DRY POST ALERT - HUMOR LACKING BELOW
Back from break and working on some alternative transportation documentation for Sustainable Sites credit 4.4 - Alternative Transportation, Parking Capacity, I ran into trouble when the link in the reference guide to the Portland, Oregon zoning code (Title 33, Chapter 33.266 to be exact) was dead on arrival... After I found it I thought I would share the link with my faithful readers lest the same problem arise for you: here it is.
Once I solved that problem I ran into the problem of interpreting the code itself. The project I'm working on is a huge general office building in an area with no local zoning requirement for parking. In that scenario, the LEED-NCv2.2 reference guide refers you to the Portland code mentioned above, or an ITE Parking Generation Study that you have to buy if the Portland code doesn't fit your project well enough.
I would normally regard this site as providing limited parking given the number of full time occupants (4 spaces for every 5 full-time workers), so I was surprised to find we still exceeded the minimum Portland code parking requirement by over 26%! See image below for allowances - "Standard A" is the minimum and "Standard B" is the maximum allowed...
Section of the applicable Portland zoning code
We're pretty tight on points right now, so I instantly became worried. The next thing I did was re-read the reference manual and was able to breathe a sigh of relief. Unlike the normal requirement for option 1 where you are not to exceed the MINIMUM local parking requirements, the alternative method only requires you to meet the already stringent code, essentially only forcing you to provide less than the maximum allowable parking. Looking at it in this light, we were also 26% BELOW the maximum allowable parking, so we fell well within the requirement.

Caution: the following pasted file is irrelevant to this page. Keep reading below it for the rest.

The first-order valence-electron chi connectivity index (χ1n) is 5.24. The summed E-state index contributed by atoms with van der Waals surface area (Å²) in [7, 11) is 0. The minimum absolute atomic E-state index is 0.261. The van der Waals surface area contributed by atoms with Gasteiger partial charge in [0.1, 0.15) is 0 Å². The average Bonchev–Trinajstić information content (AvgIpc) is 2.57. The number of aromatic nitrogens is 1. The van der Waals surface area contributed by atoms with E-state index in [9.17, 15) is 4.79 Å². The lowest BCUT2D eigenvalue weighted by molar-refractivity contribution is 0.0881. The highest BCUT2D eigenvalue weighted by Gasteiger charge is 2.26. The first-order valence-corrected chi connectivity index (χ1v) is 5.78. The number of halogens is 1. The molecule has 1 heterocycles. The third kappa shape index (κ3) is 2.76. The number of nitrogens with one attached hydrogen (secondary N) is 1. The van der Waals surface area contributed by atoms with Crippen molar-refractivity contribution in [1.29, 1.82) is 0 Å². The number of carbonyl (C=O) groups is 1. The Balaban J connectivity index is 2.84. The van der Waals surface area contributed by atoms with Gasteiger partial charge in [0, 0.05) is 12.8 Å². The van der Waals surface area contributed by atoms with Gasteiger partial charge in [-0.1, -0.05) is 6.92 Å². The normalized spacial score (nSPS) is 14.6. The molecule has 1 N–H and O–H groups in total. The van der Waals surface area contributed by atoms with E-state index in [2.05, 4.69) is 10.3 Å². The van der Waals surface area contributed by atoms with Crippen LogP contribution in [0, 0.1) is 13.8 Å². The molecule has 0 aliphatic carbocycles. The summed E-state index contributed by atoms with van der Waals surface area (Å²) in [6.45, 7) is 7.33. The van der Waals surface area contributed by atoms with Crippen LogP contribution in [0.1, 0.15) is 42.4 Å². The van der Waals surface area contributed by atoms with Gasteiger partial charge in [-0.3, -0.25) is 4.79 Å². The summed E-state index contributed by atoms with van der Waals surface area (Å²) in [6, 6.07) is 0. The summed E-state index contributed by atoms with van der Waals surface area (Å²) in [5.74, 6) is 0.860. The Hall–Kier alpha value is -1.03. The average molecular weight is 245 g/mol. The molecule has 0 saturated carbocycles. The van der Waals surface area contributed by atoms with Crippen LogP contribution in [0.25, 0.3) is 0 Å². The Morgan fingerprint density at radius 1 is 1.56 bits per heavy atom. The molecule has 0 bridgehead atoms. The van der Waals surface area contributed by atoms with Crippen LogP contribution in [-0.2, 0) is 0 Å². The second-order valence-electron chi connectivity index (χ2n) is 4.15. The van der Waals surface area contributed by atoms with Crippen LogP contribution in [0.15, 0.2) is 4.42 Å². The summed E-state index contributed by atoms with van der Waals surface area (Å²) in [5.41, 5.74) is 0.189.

I looked for a CIR to confirm this interpretation, but have been unable to find one. The language seems very clear that you only need to meet the requirements ("Meet the requirements of Portland, Oregon, Zoning Code: Title 33, Chapter 33.266") instead of not exceeding the minimums, but I would love it if someone who has been through this issue before would leave a comment confirming my interpretation!
In other news, after a sizable break for the holidays I've got a good number of post ideas in the pipeline... Check back soon (and frequently) as Real Life LEED blasts into '09!